If you ask a law student what type of assessment they prefer, there’s a good chance that they’ll favour an essay or problem solving assignment over exams. Sure there’s those pesky footnotes to deal with, but at least there isn’t the stress of trying to demonstrate everything you learnt this semester in just a few hours.
While there’s not much that we can do to avoid exams, in Mastering Law Studies and Law Exam Techniques author and longtime exam marker Richard Krever offers plenty of insider tips to help make exam season less of an ordeal.
The book opens with some background on law exams and outlines what they are designed to evaluate. From there, Krever moves onto tips for reading and summarising cases (including some good advice for finding the ratio).
If you usually struggle to prepare a set of concise exam notes, the chapter on exam revision walks you through the process of creating a set of condensed notes so you can avoid spending most of your exams rummaging through page upon page of cases.
One good tip from the exam prep section: if you’re also taking a more comprehensive set of notes into the exam to refer to if you have a mental blank, create a case index to accompany your notes. Organise your table of case names under topic headings and sub-headings (rather than setting it out alphabetically) and then it can also be used for quizzing yourself on the facts and decisions of cases.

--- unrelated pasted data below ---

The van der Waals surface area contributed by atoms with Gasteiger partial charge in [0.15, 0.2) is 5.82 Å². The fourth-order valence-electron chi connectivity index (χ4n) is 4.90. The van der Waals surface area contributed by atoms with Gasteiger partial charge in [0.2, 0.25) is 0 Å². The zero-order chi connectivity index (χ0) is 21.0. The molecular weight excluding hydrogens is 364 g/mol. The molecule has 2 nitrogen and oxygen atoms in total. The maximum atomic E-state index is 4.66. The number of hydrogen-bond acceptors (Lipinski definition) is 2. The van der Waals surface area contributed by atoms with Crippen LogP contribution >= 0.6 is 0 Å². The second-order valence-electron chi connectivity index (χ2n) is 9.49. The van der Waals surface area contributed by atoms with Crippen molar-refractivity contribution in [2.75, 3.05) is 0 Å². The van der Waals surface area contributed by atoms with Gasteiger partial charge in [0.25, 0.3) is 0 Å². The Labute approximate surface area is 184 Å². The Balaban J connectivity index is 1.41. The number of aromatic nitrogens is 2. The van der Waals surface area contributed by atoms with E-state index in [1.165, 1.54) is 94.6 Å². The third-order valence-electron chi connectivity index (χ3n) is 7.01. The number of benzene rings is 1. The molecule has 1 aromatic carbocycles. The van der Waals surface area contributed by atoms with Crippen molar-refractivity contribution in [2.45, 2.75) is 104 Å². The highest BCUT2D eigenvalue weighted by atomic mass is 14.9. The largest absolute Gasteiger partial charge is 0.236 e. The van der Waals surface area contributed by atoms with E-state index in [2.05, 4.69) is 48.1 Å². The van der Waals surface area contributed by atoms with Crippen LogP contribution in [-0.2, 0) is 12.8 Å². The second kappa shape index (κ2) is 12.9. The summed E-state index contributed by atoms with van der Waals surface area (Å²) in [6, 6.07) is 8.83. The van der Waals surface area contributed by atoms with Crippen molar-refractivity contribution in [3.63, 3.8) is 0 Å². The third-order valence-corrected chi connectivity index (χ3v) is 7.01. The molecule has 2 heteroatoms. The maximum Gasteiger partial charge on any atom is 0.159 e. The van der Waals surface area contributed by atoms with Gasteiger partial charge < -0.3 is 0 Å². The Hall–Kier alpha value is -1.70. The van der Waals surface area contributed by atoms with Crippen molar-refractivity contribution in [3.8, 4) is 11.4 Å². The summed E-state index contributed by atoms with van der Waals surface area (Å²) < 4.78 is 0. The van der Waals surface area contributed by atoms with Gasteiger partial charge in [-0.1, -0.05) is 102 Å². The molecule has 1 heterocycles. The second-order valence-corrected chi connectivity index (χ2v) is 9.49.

As you’d expect, a lot of the book is devoted to what you should and shouldn’t do when you’re actually in the exam, and explains how to approach different types of exam questions. Much of the advice you’ve probably heard from your tutors and lecturers in exam review classes but it’s a handy overview for first years, and a good refresher for the rest of us. Even if you’re a law exam veteran you’ll still find some suggestions and strategies that you hadn’t considered before.
Perhaps the most valuable chapter of the book is the section containing practice exams. While it’s not too difficult to get your hands on practice questions, finding examples of good exam answers is trickier. Chapter 9 is packed with problem solving exam questions and corresponding answers for legal process, contract law, property law, torts, criminal law, constitutional law, admin law, evidence, trusts, company law, tax law, and competition law. Every practice question is accompanied by a sample average answer and an above average answer – all written by legal academics. The sample answers and the markers’ comments about the responses provide fantastic insight into what markers are looking for, and will give you a really good idea of how to approach your own exam answers. The book also includes a sample response to an essay-based exam question.
Given how precious reading time is in the lead up to exams, you’ll likely just read the sections relevant to your coming exams, rather than reading the entire text from cover to cover this STUVAC. But as you hone your exam skills over the course of your degree, this book is ideal for referring back to each exam season as you prepare for different subjects and types of exams.
Mastering Law Studies and Law Exam Techniques is published by LexisNexis.
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